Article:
After several years of rumors, discussions, and hope, BioWare has finally breathed life into a project I was scared had died somewhere along the way. This week, they have announced that yes, Mass Effect: Legendary Edition does exist, and it is coming out.
This is truly the remaster that I have been waiting for, and that we all need. Here’s why.
Why is Mass Effect the GOAT?
The first Mass Effect game came out in November of 2007 exclusively for the Xbox 360, though the titles would eventually make their way to the PS3, PS4, and Windows.
If you’ve never played the ME games, buckle up, because you’re in for quite a ride. With Mass Effect, BioWare tried to capture the military sci-fi vibe that made Halo so successful but turn it into something an RPG fan (their wheelhouse, no doubt) would love. After several years of development, the first ME game would be released.
It was developed and directed by Casey Hudson, who had directed the 2003 hit Star Wars: Knights of the Old Republic. KOTOR was basically the greatest of its era, so no one should honestly be surprised that ME was so solid. Casey Hudson is a pro and knows what he’s doing, clearly.
The game was set to be a trilogy from the start, so the very first game was, arguably, the most important. It had to lay the groundwork for the rest of the series, set up a whole new universe of people, aliens, and planets, and keep things interesting enough that gamers would want to stick around for the following two games.
In that regard, Hudson chose Drew Karpyshyn as the lead writer for the first game. Karpyshyn was previously a senior write on KOTOR, so he was the obvious choice – but in order to keep the story cohesive and quality high, each planet had a separate writing team, and they would meet, discuss, and critique each other’s works.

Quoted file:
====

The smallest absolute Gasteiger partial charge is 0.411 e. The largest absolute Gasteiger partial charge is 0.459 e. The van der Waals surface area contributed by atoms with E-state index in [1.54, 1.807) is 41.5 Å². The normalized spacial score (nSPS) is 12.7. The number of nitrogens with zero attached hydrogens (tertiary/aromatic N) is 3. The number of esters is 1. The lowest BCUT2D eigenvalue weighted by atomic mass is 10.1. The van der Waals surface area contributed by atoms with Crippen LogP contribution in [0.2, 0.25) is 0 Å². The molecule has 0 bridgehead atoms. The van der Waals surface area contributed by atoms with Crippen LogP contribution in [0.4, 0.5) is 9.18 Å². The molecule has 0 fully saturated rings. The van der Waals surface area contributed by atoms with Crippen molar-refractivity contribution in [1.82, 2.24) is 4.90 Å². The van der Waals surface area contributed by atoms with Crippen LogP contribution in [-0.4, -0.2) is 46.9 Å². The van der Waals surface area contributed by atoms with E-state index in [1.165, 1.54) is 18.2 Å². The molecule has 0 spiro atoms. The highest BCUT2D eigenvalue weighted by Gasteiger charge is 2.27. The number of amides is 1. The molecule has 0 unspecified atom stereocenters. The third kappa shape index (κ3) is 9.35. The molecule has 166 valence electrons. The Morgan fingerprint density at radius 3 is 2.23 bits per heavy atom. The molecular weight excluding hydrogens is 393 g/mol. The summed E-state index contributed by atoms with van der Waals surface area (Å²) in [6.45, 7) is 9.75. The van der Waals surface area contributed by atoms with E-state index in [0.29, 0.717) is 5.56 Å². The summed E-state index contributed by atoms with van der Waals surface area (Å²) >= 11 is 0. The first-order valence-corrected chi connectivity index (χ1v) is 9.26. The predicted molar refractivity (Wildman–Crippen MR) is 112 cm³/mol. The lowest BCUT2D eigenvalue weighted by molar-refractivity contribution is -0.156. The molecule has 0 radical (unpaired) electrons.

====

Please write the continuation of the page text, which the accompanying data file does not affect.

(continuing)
As a writer, I think the place a lot of video games fall down is the writing and the storytelling. It’s hard to tell a compelling story within the confines of a game, and most games do it very poorly. The bigger the game, and the story, the harder it becomes to handle. Creating a large, engaging story that spans 3 games and hundreds of hours of content is not easy.
The difference between the Halo series and the ME series (if you’ve never played ME) is that ME isn’t just a shooter. Sure, it is a third-person shooter experience. But it’s also an RPG, and a really, really strong RPG at that. You play as Commander Sheppard and you lead an elite team of humans and non-humans throughout the galaxy as you try to achieve intergalactic peace.
Sort of. I’m not here to spoil the story for you, even 14 years later – if you haven’t played them yet, I highly encourage you to look into it, and pick up the Legendary edition when it drops. If you have, you know how amazing, compelling, and addicting the story is, so you don’t need me to tell you.
Is this just an Andromeda cash grab?
Mass Effect: Andromeda released March 21, 2017, the fourth game in the series. Andromeda followed a new crew, with a new leader – Sara or Scott Ryder – taking on a whole new galaxy. The mission took place technically between the 2nd and 3rd games, but the events of the original 3 Mass Effect games didn’t really have a lot to do with it.
As a Ryder, you were put in cryogenic sleep and shuffled off to the Andromeda galaxy with your brother (or sister, depending on which sibling you played). Your father, Alec Ryder, is in charge of finding a new home for humans in the galaxy.
Along the way, you explore planets, sort of fly, and get lots of cool abilities, while trying to keep this galactic mission alive. In theory, it sounds awesome, and a great addition to the ME franchise.